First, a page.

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We tried (pretty much) all the new vegan junk food. Here’s our verdict

By
Ellie Walker-Arnott
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January is already a stellar month for vegans and vegetarians, thanks to a plethora of new and actually delicious dishes appearing on menus across London. (In more good food news: Pret has just added another 15 vegan items to its shelves.)

To save you wasting your pennies on any plant-based flops, the Time Out office has taken on the task of taste-testing the newbies – from Greggs’s new ‘steak’ bake to Yard Sale’s fresh range of vegan-friendly pizzas. Well, it was a tough job, but someone had to do it… 

Photograph: Pret

Pret’s vegan Very Berry Croissant, from £1.70 

What is it? 
Only Pret’s first EVER vegan pastry. It uses margarine and sunflower oil to try and recreate the buttery French classic. 

How does it look?
More like a turnover than a croissant actually. But those trademark flakes are there, absolutely slathered with jam and covered in sugar. 

Does it hit the spot?
‘I feel like I’ve eaten a tube of Love Hearts for breakfast – but I’m okay with it. If you picked this up and didn’t know what it was, you’d assume it was made with all the butter of a regular croissant.’ Ellie Walker-Arnott, Digital Editor.

What's the verdict? 4/5 

Photograph: Yard Sale

Yard Sale’s new vegan pizzas, £10/£19.90 

American Not 

What is it?
An American Hot pizza in disguise, ft vegan mozzarella and vegan pepperoni.

How does it look?
Like pepperoni from a distance, but up close the lack of grease gives those spicy slices away. Oh, and the vegan mozzarella looks a bit like toasted marshmallows.  

Does it hit the spot? 
‘The vegan pepperoni kind of worked and I loved the chillies. The only disappointment was the cheese. It lacked any discernible flavour. With this kind of pizza, you want the cheese to be a mixture of creamy and squeaky, which it failed to deliver IMO.’ Alim Kheraj, freelance writer.

The verdict? 3/5 

Texas VBQ 

What is it? 
A BBQ base covered in sweetcorn, chunks of This Isn’t chicken nuggets and a spicy vegan mayo. 

How does it look?
Pretty ace to be fair. It’s colourful, appealing and those chicken bits aren’t half convincing. 

Does it hit the spot?
‘The Texas VBQ was a great slice of pizza. I’m veggie and as far as I’m concerned, I just ate a delicious bit of chicken. There’s enough going on, flavour- and texture-wise, to keep the slice interesting. Dip the crust in that vegan garlic-and-herb dip and I’m happy. One hundred percent would eat again.’ EWA

The verdict? 5/5 

Magic Mushroom 

What is it? 
Mushrooms, truffle oil and no less than two vegan cheeses: mozzarella AND parmesan. 

How does it look?
Pale and interesting (it’s tomato-free) – and not at all like a substitute for something. That cheese looks legit. 

Does it hit the spot?
‘That’s the best vegan cheese I’ve ever tried. It tasted like actual ricotta. I loved the topping flavours and thought the crust was firm, crunchy and generally banging.’ Alexandra Sims, Deputy Events Editor.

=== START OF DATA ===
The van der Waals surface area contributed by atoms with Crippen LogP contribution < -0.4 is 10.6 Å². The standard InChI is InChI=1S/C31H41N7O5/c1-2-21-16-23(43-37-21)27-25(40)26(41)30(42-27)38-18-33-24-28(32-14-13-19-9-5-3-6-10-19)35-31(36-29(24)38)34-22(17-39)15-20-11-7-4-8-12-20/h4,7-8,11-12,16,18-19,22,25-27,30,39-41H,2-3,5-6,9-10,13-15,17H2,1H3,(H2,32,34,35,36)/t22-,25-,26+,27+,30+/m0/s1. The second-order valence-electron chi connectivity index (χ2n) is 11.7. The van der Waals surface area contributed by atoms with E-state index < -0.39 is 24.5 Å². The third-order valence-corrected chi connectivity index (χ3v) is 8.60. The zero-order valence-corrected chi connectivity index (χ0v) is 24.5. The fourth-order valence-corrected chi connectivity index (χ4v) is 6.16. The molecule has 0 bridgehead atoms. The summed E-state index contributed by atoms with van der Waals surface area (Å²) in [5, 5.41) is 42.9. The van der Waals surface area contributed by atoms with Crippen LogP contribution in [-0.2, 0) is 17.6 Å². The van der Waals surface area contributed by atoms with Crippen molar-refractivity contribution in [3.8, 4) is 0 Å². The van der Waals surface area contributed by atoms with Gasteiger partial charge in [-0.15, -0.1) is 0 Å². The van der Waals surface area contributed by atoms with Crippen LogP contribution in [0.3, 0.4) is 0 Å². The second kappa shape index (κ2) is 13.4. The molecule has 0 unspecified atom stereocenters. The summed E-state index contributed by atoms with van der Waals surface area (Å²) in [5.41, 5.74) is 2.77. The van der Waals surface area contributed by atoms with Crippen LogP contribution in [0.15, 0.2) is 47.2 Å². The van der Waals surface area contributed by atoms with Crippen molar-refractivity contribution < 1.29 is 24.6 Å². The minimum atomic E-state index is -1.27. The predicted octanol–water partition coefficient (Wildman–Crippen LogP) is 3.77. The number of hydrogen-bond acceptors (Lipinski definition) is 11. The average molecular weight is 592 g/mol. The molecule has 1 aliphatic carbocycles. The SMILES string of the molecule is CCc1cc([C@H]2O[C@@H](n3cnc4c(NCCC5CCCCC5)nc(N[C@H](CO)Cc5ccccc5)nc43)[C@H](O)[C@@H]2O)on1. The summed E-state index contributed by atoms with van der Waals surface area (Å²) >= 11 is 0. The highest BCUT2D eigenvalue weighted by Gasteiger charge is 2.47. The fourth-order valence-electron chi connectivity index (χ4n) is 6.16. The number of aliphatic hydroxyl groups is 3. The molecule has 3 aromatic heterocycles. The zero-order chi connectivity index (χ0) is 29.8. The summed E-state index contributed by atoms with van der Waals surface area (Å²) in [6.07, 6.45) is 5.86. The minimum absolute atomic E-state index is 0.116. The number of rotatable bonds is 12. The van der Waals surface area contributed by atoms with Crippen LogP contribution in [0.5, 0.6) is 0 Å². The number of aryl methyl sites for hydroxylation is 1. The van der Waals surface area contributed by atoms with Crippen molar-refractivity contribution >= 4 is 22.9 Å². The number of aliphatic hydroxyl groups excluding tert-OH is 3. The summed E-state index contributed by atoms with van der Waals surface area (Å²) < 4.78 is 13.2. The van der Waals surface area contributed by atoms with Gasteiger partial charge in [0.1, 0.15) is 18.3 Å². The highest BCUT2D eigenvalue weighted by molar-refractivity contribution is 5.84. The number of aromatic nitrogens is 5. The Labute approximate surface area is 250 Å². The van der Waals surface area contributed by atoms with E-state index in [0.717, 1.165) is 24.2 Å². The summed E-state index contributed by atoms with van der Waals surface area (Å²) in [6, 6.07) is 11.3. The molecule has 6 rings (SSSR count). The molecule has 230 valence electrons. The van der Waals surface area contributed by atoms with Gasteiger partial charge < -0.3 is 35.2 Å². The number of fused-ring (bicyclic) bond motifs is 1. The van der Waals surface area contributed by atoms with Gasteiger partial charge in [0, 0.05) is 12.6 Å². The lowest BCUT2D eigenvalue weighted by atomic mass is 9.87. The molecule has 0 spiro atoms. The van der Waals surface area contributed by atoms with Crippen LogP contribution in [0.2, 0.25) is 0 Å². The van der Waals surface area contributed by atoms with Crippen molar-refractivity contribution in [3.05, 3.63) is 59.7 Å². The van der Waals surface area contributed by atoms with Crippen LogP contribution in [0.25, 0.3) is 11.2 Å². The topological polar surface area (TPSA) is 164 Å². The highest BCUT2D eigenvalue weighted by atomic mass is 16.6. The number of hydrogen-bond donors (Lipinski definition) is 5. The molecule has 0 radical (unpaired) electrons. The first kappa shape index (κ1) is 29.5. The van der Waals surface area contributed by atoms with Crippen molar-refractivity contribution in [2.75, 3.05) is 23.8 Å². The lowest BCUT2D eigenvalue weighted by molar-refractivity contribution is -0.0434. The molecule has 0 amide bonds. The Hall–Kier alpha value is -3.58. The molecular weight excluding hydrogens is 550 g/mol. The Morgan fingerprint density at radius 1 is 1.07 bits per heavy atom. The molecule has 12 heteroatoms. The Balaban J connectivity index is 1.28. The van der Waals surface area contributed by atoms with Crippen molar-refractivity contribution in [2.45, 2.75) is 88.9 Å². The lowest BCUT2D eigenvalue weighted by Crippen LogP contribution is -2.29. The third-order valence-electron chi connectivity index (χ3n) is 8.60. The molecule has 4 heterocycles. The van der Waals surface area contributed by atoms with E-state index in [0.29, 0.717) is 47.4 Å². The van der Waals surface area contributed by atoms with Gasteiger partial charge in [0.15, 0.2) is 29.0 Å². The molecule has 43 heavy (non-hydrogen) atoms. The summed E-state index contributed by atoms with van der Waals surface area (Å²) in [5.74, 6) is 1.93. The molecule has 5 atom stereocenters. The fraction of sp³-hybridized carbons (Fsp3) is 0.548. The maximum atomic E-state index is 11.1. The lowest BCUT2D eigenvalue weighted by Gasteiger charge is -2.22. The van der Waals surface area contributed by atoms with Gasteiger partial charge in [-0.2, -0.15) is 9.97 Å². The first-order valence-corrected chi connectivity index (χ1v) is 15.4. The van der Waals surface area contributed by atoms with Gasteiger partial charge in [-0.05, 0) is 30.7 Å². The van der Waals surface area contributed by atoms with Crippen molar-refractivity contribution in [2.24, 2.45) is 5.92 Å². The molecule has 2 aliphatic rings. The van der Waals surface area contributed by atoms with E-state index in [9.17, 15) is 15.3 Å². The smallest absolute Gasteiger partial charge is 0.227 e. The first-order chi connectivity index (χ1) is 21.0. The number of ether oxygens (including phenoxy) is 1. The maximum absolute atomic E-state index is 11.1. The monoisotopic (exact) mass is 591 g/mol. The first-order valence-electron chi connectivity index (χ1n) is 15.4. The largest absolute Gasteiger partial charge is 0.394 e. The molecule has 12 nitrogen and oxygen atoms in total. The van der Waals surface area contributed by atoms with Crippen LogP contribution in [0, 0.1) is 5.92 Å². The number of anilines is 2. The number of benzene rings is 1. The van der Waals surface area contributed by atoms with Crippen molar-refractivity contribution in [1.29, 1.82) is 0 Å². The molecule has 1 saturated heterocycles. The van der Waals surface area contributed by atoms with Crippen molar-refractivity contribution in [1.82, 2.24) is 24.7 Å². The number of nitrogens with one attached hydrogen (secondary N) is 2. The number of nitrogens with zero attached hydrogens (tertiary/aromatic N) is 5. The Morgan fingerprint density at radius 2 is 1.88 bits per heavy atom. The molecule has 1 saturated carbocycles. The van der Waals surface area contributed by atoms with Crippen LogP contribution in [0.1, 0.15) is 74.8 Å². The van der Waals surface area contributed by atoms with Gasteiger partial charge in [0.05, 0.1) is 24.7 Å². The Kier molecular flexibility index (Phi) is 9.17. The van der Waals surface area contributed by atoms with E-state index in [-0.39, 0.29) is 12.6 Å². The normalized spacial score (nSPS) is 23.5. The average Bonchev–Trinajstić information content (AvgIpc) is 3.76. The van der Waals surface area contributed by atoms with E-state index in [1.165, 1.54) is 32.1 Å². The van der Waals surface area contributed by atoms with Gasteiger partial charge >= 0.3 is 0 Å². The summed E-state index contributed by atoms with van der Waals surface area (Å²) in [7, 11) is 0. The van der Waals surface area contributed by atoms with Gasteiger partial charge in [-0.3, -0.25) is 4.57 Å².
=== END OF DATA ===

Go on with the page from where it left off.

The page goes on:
The verdict? 4/5 

Photograph: Patty & Bun

Patty & Bun’s vegan Hot Chic Burger, £10 

What is it? 
It’s the Patty & Bun’s Hot Chic burger, but with a chunky This Isn’t fried chicken patty instead of an actual bit of bird. 

How does it look? 
Seriously good. It’s the stuff of vegan daydreams. 
The chicken has the same stringy consistency of meat while the batter is crisp and crunchy looking. 

Does it hit the spot? 
‘I’m a raging carnivore and have no interest in vegan food, but I was v v impressed. I wouldn’t have been able to tell it wasn’t chicken. My eyes have been opened! Tasty with a great crispy texture.’ Sarah Cohen, Deputy Chief Sub Editor.  

The verdict? 5/5 

Photograph: Greggs

Greggs’s Vegan Steak Bake, from £1.55 

What is it? 
The second Greggs pastry to get a vegan version. This is the steak bake, sans steak, and with a crispy vegan pastry shell. 

How does it look?
Like another £300 bonus. Hey, you don’t go to Greggs for the aesthetics. Let’s just say it looks pleasingly like the original steak bake. 

Does it hit the spot? 
‘Another banger from the high-street purveyor of plant-based pastry filth. If being a dirtbag tastes this good and doesn’t involve a whopping carbon footprint, I'm down.’ Sam Willis, Engagement Editor.  

The verdict? 5/5 

Photograph: Subway

Subway’s Meatless Meatball Marinara Melt, from £3.59 

What is it? 
Plant-based balls hanging out in a seeded sub with tomato sauce and melted vegan cheese. 

How does it look? 
Literally like every other Subway you've ever seen, so... delicious in shamelessly hungover kinda way.

Does it hit the spot? 
‘Hard to taste the meatball in the massive wodge of nutty brown roll packaging it: a bit like eating an Amazon delivery.’ Caroline McGinn, Global Editor-in-Chief.

The verdict? 3/5 

Love vegan food? Check out the best restaurants in London for vegan food or for fake meat

So over Veganuary? Here are the best places to eat in London right now

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